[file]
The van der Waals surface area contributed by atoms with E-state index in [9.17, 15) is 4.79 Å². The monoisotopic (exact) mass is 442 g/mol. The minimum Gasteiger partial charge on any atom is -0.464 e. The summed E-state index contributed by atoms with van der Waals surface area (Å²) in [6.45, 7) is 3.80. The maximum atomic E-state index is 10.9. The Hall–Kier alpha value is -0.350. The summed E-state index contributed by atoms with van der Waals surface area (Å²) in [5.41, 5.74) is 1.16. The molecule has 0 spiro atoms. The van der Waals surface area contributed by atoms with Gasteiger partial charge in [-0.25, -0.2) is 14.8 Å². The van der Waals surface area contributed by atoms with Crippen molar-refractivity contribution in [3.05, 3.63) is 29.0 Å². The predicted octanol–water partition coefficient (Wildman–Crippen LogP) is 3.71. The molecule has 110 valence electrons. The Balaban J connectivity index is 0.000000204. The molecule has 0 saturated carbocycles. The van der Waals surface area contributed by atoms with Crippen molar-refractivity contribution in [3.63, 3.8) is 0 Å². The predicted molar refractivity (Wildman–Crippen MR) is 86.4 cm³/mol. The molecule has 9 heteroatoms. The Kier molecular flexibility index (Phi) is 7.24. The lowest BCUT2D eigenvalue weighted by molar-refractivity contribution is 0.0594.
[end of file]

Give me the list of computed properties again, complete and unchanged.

The van der Waals surface area contributed by atoms with E-state index in [9.17, 15) is 4.79 Å². The monoisotopic (exact) mass is 442 g/mol. The minimum Gasteiger partial charge on any atom is -0.464 e. The summed E-state index contributed by atoms with van der Waals surface area (Å²) in [6.45, 7) is 3.80. The maximum atomic E-state index is 10.9. The Hall–Kier alpha value is -0.350. The summed E-state index contributed by atoms with van der Waals surface area (Å²) in [5.41, 5.74) is 1.16. The molecule has 0 spiro atoms. The van der Waals surface area contributed by atoms with Gasteiger partial charge in [-0.25, -0.2) is 14.8 Å². The van der Waals surface area contributed by atoms with Crippen molar-refractivity contribution in [3.05, 3.63) is 29.0 Å². The predicted octanol–water partition coefficient (Wildman–Crippen LogP) is 3.71. The molecule has 110 valence electrons. The Balaban J connectivity index is 0.000000204. The molecule has 0 saturated carbocycles. The van der Waals surface area contributed by atoms with Crippen molar-refractivity contribution in [3.63, 3.8) is 0 Å². The predicted molar refractivity (Wildman–Crippen MR) is 86.4 cm³/mol. The molecule has 9 heteroatoms. The Kier molecular flexibility index (Phi) is 7.24. The lowest BCUT2D eigenvalue weighted by molar-refractivity contribution is 0.0594.